Book Review: Awakening: The Art of Halo 4

Awakening: The Art of Halo 4
Publisher: Titan Books
Release Date: 11/06/2012
Page Count: 192
Cost: $34.95
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When a new developer takes over a franchise with a fanbase the size of Halo, there’s an understandable amount of doubt involved. After all, any sort of work be it a book, movie, or video game has a vision that is driven by those that originally created it. So when Halo 4 was announced and it was revealed to be under the wing of 343 Industries, who had crafted Halo: Combat Evolved Anniversary, many fans were left wondering how they could possibly measure up to the groundwork laid by its predecessor, Bungie. In fact, I found myself wondering that as well.

Part of appreciating a new direction in a series is learning about what leads up to the creative decisions that go into it. Why does a character look a certain way? Why use a certain locale as a setting? Answers to questions like these can help a fan understand why their favorite franchises get shaped a certain way going forward. Which leads us to Awakening: The Art of Halo 4.

It’s tough to pinpoint what makes a good art book in the eyes of fans, because they may all be looking for different answers. But generally speaking, you want something that is not only visually impressive, but won’t entice the viewer to put it away after flipping through it one time. Things like interviews and such help, though even better is having commentary on each of the pages to offer context to what the reader is actually seeing. I was glad to see that Awakening was able to offer commentary from the artists alongside the illustrations that were effective at highlighting how passionate they were about their work. At first glance, it really does seem structured as an open letter to fans, showcasing what the next entry in the Halo franchise has to offer and why you should care.

As you flip through the book, aside from noticing the obvious facts that it’s hardcover and consists of almost 200 full color pages, you’ll see that it’s organized into five chapters. Each chapter has a different theme, though is organized into sub-sections so that if there’s something specific you are looking for or would like to learn more about, you can easily find it. The first chapter, following a nicely written introduction, focuses on Halo 4’s varied locales. The sub-sections of that chapter are named after the chapters in the actual game, each one highlighting areas that you would visit in that specific point in the campaign. It’s these pages in particular that are the most breathtaking, as each page is like a painted portrait all its own with brief descriptions and commentary dotting each one. Some have additional drawings that flesh out some of the smaller details, like how Requiem came to look like a Death Star or some of the minute changes between the various shrubs in the jungle. Shrubs!

The next chapter covers the characters belonging to the UNSC faction, with primary attention given to Master Chief and Cortana. I found the Cortana images to be the most fascinating, as there were so many concepts crafted for her design, which is interesting for such an established character. There’s also a breakdown of minor character designs, other Spartan armor, and even the various weapons and vehicles that they use. Some of them, such as the warthog, had their interiors fleshed out as well. It’s probably the closest thing to an official blueprint that you’re ever going to find.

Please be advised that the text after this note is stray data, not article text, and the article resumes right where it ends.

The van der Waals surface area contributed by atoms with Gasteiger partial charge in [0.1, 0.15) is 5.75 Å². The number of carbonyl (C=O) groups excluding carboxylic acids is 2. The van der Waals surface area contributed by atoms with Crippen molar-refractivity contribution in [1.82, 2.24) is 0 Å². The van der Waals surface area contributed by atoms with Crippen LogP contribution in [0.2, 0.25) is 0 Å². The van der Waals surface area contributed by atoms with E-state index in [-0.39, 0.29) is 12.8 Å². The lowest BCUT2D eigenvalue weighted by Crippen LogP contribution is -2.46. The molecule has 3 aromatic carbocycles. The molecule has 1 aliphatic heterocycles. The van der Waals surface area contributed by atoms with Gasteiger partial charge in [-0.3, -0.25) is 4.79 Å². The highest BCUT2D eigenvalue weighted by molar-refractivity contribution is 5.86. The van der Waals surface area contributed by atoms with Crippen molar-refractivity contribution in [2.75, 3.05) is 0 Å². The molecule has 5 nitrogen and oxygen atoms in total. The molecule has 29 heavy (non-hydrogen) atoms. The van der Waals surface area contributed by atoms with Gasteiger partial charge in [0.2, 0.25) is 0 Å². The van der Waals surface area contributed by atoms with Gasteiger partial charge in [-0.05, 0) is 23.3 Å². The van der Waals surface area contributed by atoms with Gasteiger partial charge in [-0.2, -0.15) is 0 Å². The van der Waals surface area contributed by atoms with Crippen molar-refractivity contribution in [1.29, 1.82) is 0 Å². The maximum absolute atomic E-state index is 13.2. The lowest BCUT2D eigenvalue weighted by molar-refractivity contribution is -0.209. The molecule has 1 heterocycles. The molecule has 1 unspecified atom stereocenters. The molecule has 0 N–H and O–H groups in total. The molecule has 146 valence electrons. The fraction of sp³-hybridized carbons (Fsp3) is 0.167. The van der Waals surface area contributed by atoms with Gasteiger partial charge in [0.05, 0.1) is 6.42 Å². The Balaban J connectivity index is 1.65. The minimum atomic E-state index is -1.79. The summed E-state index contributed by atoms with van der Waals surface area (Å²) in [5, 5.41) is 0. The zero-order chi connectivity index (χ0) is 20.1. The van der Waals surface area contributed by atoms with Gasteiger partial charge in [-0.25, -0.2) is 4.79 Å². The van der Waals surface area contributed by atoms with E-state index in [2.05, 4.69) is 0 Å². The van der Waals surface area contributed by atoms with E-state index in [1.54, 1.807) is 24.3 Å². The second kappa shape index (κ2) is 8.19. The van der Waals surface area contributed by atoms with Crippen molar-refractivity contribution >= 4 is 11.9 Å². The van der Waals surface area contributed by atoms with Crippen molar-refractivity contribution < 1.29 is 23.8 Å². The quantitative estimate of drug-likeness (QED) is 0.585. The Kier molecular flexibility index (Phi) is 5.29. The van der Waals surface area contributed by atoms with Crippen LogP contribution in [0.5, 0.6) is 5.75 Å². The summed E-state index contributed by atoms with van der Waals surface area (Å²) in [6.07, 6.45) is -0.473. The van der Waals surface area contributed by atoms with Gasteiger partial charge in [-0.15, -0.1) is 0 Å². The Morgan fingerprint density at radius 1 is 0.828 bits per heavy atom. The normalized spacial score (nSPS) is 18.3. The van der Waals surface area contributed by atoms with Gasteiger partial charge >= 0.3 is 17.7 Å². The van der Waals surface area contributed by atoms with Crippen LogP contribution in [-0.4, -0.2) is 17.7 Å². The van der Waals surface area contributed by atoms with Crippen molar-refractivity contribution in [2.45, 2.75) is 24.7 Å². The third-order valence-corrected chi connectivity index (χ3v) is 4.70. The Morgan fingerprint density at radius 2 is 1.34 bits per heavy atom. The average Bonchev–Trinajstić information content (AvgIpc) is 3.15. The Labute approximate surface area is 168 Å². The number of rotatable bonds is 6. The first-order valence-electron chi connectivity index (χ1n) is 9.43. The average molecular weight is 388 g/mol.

Chapter three delves into the Covenant faction, and it’s a bit of a short chapter. Since there are no significant characters of note here, you instead get to see a diverse selection of alternate appearances for Elites, a few selections about the Jackals and Grunts, and a brief look at their weaponry and vehicles. While this chapter has some incredibly eerie looking close-ups of the game’s enemies, I was surprised that there wasn’t nearly as much liberty taken with coming up with new looks for these characters.

The fourth chapter is another short segment that focuses on the Forerunners and their technology. I hadn’t known what Forerunners looked like prior to seeing this, so I enjoyed seeing what they came up with. There are a lot more pages dedicated to their weaponry too, which makes sense considering that a lot of it is new to this game. Details for each one were more abundant as well, so if you always wanted to make a replica, you’re in luck.

The fifth and final chapter centers around the multiplayer aspect of the game. The majority of it consists of more environmental shots, showcasing the various maps at their most artistic level. It was interesting to learn that some of them even had backstories to them, loosely tying them back to the main campaign. The commentary used here highlights cases where assets from the main story had to be recycled. Following the environment pictures, are designs for the armor variants that can be used to customize each player’s individual avatar.

Awakening: The Art of Halo 4 as a whole is put together very nicely. It’s full of artwork that will not only be of interest to fans, but will fascinate casual readers, especially that of the environments. It’s also organized in a very thoughtful manner, categorizing things into chapters in a way that makes sense, while also allowing the page progression to flow in a linear fashion. The commentary is a nice touch and although some more extensive information on each piece would’ve been welcome, I’ve seen art books that have done a lot less. Hardcore fans probably already have their hands on this book, but if not, it would make a great centerpiece for Halo merchandise collectors. And unlike Doritos and Game Fuel flavored Mountain Dew, it’s guaranteed not to get stale.



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